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Stopping an Employment Thief

March 02, 2016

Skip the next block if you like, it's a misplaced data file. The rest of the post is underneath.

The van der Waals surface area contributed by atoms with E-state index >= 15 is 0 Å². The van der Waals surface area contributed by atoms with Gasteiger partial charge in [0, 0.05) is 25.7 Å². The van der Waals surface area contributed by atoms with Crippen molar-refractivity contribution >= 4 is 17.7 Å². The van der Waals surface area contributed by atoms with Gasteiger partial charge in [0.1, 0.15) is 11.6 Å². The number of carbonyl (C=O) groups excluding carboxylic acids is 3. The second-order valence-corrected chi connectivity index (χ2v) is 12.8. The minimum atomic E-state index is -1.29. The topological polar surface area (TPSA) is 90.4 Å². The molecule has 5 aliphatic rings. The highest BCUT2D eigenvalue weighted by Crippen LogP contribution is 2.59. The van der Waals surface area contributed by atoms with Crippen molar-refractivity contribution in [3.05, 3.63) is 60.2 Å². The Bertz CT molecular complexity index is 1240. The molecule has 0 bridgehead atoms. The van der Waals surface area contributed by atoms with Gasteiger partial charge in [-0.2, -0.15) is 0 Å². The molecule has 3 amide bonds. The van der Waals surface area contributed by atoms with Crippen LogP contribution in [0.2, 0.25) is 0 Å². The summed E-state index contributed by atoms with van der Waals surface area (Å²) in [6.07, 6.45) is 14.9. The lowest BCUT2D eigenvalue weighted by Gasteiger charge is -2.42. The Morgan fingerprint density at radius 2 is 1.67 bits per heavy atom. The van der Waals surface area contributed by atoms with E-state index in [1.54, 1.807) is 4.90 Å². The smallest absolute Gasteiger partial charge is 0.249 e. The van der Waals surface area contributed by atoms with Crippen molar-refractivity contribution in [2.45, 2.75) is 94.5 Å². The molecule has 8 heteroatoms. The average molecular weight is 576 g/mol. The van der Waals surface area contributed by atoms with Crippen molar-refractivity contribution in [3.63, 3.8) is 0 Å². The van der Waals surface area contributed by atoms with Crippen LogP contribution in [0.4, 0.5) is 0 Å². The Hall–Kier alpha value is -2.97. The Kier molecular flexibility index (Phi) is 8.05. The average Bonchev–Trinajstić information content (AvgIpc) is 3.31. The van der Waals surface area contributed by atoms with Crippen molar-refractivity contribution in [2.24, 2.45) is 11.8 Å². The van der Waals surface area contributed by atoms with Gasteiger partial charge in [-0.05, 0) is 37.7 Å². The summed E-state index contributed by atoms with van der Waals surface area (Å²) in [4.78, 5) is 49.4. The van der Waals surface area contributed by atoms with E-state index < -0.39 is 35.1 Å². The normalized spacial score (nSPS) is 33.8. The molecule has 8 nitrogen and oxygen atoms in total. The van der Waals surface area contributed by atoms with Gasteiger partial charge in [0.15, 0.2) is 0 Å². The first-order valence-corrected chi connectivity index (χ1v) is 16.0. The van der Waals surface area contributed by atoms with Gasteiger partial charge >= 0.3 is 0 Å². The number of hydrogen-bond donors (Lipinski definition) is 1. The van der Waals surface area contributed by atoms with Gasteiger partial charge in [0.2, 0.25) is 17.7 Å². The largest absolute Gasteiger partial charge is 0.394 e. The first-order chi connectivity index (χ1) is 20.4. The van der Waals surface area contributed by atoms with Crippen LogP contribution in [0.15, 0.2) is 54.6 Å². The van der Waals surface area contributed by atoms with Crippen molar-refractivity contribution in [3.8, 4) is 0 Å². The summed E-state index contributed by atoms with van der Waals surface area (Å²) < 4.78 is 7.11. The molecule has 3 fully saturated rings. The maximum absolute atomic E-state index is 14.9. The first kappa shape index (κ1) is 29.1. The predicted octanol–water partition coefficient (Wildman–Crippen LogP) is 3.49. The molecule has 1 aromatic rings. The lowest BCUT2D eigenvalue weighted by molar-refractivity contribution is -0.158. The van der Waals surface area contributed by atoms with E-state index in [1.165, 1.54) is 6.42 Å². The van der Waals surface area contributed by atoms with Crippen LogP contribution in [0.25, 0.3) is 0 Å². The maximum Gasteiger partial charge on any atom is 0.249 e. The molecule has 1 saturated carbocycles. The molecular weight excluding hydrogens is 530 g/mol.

There are a number of ways an identity thief can use a stolen Social Security number (SSN). Most Americans have heard of an identity thieft opening a credit card account or getting a cell phone in the victim’s name but did you know that a thief could also try to get legitimate employment with a stolen SSN?  Finding yourself the victim of employment-related identity theft could cause problems such as: Being pursued by the Internal Revenue Service for payment of taxes on wages earned by the thief Being denied benefits (e.g. unemployment or Social Security benefits) because the deciding agency thinks you are employed or earn too much to qualify In an effort to stop this type of identity misuse, the U. S. Citizenship and Immigration Services (USCIS) allows SSN holders to use E-Verify—the system employers can use to verify an applicant’s employment eligibility--in a couple of helpful ways: Self Lock and Self Check. To make use of E-Verify, visit https://www.uscis.gov/mye-verify/create-account to create your “myE-Verify” account. Creating your online account will take 5-10 minutes to answer identity verification questions, setup the security questions and answers, and create your user login and unique password—one not used as a password on any other of your accounts. While you are not seeking employment you can activate the Self Lock feature to reduce the chance that someone would gain employment using your SSN. The USCIS website explains it like this: “If your locked SSN is entered in E-Verify to confirm employment authorization, it will result in an E-Verify mismatch, called a tentative non-confirmation.” This will be a red flag for the employer. Anyone with a SSN can use Self Lock. It doesn’t matter if you are in the workforce or not. When you are ready to seek employment, return to your myE-Verify account and unlock your SSN. USCIS also allows you to conduct a “Self Check” through the myE-Verify account so that you know your employment eligibility status and can correct any errors (if any are found) before you begin a new job hunt.